And how does the Lord propose to comfort Zion? If you read the verse through, you will find it is by making her fertile. He will turn her barren deserts into fruitful gardens, and her unproductive wilderness into a blooming Eden. The true way to comfort the Church is to build her synagogues, restore the desolation of former times, to sow her fields, plant her vineyards, make her soil fruitful, call out the industry of her sons and daughters, and fill them with lively, ardent zeal. There is an everlasting consolation for the Church in those grand doctrines of grace revealed to us in covenant, such as election, particular redemption, effectual calling, final perseverance, and the faithfulness of God. Resting in his love, God forbid that we should ever keep back these grand truths; they are the wells of salvation from which we rejoice to draw the water of life. But there are other truths besides these and we could not make full proof of our ministry if we overlooked the rain, even the former and the latter rain, which God gives in due season, or withholds in his chastening anger. I have often remarked that those persons who are always crying after the comfort that is to be derived from the stability of God's purpose are strangely lacking in that present joy and jubilant song which revels in the goodness of the Lord, who clothes the pastures with flocks, and covers the valleys over with corn. I have also remarked that the best way to make a Christian man happy is to make him useful, ploughing the fields which God has watered, and gathering the fruits which he has ripened. A Christian Church never enjoys so much concord, love, and happiness as when every member is kept hard at work for God, every soul upon the stretch of anxiety to do good and communicate, every disciple a good soldier of the Cross, fighting the common enemy. Thus the Lord will comfort Zion, and he comforts her by turning her desert into a garden, and her wilderness into Eden.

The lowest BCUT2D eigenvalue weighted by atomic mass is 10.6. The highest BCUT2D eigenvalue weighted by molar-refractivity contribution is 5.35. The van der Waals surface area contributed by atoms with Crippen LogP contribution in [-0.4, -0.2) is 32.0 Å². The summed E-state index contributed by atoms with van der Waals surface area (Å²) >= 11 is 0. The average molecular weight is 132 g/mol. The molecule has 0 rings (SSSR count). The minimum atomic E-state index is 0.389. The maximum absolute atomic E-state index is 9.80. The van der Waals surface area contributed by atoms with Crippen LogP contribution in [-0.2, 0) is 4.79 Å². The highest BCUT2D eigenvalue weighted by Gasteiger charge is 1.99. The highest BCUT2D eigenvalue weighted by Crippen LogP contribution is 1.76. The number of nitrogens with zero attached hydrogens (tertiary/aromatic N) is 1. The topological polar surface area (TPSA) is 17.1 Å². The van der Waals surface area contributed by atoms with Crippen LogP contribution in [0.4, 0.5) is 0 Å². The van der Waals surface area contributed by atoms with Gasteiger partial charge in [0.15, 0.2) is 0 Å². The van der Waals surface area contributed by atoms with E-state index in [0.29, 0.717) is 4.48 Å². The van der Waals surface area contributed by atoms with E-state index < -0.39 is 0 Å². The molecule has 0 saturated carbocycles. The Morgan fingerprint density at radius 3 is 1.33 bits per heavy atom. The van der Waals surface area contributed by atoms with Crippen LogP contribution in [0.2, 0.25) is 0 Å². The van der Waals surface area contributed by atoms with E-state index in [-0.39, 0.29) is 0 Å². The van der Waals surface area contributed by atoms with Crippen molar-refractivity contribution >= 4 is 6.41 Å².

And oh! my brethren, how happy is the Church when all the members are active, all the trees bearing fruit; when sinners are converted, and daily added to the fellowship of the saved; when, instead of the thorn, there comes up the myrtle, and instead of the briar, there comes up the fir-tree; when God is turning hard hearts, that were, like rocks, into good soil, where the corn of the Kingdom may grow. There is no joy like it! If you can be happy in seeking your own good, without caring for the welfare of others, I pity you. If a minister can be content to go on preaching without converts or baptisms, the Lord have mercy upon his miserable soul! Can he be a minister of Christ who does not win souls? A man might as well be a huntsman and never take any prey; a fisherman, and always come home with empty nets; a husbandman, and never reap a harvest! I wonder at some people's complacency. When God never blesses them, they never fail to bless themselves. "Divine sovereignty withholds the increase," they say. But it really is their idleness that tends to poverty. The promise of God is to the diligent, not the indolent. Let Paul plant, and let Apollos water, God will give the increase. It may not come to-day, nor to-morrow, nor the next day, but come it must. The Word cannot return unto God void. It must prosper in the thing whereto he has sent it. Had God sent us on a listless, bootless errand, we might well complain, but he doth not so. Only let us preach Jesus Christ with the Holy Ghost sent down from heaven, and we shall, doubtless, come again rejoicing, bringing our sheaves with us. Although when we went forth, we wept because of our inability and our want of confidence, yet this is the way in which God comforts us.